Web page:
To Samuel Adams
Passy Novr 27 1778
My dear sir
Yesterday the B. Parliament met. The 2d of Decr., We shall have the Speech. We hope to make Inferences from it of the Intentions of Spain, as well as Great B.1
Among the innumerable Falshoods that the English Emmissaries propagate every Year, to keep up the Spirits of stockjobbers and others, one has constantly been that Russia will take a Part with them. This is repeated lately. But I have taken some Pains to inform myself, and I think you may depend upon it, that there is an Understanding between this Court and that of Russia, and this last has taken an Engagement with the former, not to assist England in any Way. There is also a good Understanding with Prussia. In short England has not and cannot obtain a Single Ally in all Europe.
Nobody pretends to penetrate the Mysteries of Spanish Councils: but the late order from Court to take the Names of all foreign Merchants in the Kingdom, and the other to admit all armed Vessells to bring in their Prizes condemn and sell them in the Ports of the Kingdom are considered as preparatory Steps, and the Edict of the K. of the two Sicilies, the eldest son of the K. of Spain2 to admit the American Flagg into his Ports, is looked upon as an unequivocal Indication of the Designs of Spain.
The French Marine has hitherto shewn itself in every Encounter equal at least to the British, in the Bravery and Skill both of officers and Men: But the French Merchants have not exerted themselves in Privateering so much as the English, and have not had so much success.
What Reinforcement will be sent to the Comte D’Estaing, I cannot say: But of one Thing I am sure that the only wise Method of conducting the War would be to send a clear superiority of naval Force to America, an opinion which has been suggested and will be urged where it ought.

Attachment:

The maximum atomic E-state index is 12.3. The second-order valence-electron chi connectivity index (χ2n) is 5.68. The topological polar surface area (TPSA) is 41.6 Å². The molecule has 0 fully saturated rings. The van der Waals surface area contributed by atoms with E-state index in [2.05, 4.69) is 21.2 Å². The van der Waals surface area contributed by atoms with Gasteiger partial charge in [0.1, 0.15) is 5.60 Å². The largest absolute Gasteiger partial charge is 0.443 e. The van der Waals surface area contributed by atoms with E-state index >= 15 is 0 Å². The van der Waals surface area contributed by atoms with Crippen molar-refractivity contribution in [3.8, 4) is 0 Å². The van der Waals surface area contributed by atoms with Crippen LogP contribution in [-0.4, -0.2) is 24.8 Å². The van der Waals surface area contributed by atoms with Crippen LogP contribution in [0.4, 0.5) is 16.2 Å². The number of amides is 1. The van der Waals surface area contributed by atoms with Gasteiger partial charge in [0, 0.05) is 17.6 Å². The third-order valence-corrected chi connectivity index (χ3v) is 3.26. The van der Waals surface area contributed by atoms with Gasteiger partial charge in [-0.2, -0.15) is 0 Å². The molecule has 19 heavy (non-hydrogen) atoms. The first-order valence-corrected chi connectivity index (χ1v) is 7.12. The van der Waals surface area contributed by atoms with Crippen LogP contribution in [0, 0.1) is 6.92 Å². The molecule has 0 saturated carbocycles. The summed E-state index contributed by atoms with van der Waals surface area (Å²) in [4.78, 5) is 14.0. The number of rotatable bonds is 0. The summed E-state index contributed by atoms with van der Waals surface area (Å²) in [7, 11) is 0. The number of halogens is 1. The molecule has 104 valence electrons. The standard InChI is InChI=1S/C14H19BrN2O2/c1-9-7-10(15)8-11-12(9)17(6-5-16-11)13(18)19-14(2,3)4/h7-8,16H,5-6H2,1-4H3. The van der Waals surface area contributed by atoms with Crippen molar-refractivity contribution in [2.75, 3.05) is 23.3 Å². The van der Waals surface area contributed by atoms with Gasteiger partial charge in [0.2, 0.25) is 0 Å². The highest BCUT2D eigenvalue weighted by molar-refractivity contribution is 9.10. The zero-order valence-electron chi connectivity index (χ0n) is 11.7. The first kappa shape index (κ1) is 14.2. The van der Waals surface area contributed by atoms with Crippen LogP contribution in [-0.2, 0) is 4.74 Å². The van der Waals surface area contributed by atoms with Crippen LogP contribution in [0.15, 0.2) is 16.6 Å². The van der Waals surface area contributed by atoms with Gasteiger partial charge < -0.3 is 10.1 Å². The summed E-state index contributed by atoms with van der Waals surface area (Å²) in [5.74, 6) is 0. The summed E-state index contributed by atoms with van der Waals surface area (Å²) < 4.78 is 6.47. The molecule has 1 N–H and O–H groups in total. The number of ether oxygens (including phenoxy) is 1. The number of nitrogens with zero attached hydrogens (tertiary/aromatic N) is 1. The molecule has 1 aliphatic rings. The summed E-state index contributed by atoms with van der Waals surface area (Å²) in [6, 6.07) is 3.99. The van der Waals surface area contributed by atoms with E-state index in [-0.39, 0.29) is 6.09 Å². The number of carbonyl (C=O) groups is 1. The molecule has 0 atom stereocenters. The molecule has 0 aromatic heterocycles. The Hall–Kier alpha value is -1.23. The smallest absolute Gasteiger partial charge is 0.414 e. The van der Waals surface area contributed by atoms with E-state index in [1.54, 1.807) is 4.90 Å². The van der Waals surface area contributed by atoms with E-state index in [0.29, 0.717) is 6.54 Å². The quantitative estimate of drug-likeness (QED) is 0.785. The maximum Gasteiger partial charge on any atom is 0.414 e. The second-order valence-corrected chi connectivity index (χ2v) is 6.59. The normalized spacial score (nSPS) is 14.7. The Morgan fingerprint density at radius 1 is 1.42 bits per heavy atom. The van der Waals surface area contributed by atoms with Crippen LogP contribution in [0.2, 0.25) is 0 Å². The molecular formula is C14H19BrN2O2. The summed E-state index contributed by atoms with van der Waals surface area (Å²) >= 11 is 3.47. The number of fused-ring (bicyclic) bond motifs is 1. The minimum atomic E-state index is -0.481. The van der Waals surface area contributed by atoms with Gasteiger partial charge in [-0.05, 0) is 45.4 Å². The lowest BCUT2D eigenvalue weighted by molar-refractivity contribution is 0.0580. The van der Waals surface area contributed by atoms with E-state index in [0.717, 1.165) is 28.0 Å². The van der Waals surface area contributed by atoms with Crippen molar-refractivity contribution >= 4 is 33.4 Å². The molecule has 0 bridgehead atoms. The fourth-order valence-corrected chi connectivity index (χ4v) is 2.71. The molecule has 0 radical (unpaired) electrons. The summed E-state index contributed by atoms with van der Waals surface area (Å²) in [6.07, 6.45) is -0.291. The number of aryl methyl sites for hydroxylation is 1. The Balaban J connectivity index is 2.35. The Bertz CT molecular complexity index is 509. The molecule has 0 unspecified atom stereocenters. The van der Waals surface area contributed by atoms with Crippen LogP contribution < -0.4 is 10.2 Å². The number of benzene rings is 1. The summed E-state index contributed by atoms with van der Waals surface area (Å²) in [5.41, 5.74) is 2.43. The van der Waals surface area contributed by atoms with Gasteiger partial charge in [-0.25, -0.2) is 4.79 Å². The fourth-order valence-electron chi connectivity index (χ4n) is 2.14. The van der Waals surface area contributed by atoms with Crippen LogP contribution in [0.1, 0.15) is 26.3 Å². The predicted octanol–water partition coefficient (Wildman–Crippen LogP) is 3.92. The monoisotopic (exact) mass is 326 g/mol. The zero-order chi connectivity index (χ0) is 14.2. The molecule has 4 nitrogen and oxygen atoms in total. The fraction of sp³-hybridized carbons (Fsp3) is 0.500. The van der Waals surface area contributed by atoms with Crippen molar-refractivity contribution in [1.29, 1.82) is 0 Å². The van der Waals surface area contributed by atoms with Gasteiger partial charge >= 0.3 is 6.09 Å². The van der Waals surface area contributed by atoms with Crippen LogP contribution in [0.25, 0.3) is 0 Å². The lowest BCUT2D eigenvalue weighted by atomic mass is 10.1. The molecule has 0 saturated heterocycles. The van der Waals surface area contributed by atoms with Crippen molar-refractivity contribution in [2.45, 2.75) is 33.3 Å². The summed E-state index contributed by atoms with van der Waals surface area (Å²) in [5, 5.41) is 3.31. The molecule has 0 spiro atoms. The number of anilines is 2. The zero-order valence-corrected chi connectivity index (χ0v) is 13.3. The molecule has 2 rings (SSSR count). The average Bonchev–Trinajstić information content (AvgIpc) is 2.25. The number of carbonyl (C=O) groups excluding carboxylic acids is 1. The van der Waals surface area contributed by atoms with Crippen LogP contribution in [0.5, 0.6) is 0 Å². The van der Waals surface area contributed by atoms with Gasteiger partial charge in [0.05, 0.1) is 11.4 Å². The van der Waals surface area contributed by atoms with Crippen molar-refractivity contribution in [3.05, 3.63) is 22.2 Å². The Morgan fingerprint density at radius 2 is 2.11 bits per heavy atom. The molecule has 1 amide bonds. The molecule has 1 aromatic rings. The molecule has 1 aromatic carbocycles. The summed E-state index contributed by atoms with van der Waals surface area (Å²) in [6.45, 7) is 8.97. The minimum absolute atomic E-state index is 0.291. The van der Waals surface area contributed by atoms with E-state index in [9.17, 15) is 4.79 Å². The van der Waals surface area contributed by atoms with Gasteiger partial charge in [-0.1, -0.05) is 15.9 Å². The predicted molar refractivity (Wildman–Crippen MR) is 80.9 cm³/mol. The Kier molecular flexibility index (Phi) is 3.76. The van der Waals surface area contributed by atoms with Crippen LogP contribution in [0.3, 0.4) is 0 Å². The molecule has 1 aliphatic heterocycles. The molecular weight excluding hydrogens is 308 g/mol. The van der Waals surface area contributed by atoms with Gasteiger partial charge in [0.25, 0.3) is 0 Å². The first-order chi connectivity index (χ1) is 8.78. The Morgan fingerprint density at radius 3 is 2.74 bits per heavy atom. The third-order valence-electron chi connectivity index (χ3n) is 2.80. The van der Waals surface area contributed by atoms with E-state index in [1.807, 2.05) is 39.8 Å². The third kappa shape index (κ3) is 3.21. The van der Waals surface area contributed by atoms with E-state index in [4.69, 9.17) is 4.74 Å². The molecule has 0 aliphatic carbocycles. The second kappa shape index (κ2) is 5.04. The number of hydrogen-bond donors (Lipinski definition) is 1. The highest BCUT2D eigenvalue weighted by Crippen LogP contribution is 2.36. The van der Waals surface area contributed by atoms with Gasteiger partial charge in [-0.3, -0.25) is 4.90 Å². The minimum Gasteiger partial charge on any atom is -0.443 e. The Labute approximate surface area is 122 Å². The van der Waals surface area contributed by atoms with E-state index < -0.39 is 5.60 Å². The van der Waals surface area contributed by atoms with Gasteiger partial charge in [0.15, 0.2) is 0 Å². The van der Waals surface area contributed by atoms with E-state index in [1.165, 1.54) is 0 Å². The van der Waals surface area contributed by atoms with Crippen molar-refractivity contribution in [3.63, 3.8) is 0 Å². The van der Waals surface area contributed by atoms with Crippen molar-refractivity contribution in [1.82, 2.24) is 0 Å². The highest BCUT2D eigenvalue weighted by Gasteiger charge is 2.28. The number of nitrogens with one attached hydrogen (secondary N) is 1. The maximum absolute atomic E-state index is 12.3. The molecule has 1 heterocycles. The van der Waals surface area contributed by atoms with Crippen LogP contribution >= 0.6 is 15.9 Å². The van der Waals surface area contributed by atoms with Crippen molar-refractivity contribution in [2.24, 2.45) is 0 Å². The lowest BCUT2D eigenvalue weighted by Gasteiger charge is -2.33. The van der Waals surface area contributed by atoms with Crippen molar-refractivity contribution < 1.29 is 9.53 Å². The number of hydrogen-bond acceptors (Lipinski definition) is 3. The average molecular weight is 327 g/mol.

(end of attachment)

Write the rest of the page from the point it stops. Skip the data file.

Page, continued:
What Shall I say on the subject of Money? We can get no Answer from Mr. B. ——3 respecting the Contract. I shudder for fear, our Army should not be well supplied in the approaching Winter. But can do no more than has been done. And knowing what they have done and suffered I am at no Loss what th[ey] will do and suffer. But I should be happier if I was more sure they would be warm.
Crossing the ocean does not cure a Man of his Anxiety. But We are contending for as great an Object as ever Men had in View, and great Difficulties and Dangers, will lay the Foundation of a free and flourishing People broad and deep, in great Virtues and Abilities. I am my dear sir, your Friend and servant
RC (NN: George Bancroft Collection); docketed: “From J Adams Esq Passy Novr 27. 1778 Copied & Asd.” Despite the docketing, no reply to this letter has been found.
1. JA’s reference is to George III’s speech of 26 Nov. opening the session, the newspaper account of which he presumably expected to reach Paris by 2 Dec., but which in fact was delivered to him on the evening of the 1st (Adams Family Correspondence description begins Adams Family Correspondence, ed. L. H. Butterfield and others, Cambridge, 1963– description ends , 3:125). In it the King strongly attacked France’s unprovoked entry into the war, noted the mixed success of his war measures, regretted the failure of the Carlisle Commission, and promised renewed efforts to achieve victory and restore peace. Although Spain was not mentioned by name, George III did state that “the great armaments of other powers ... must necessarily engage our attention” (Parliamentary Hist. description begins The Parliamentary History of England, from the Earliest Period to the Year 1803, London, 1806–1820; 36 vols. description ends , 19:1277–1279).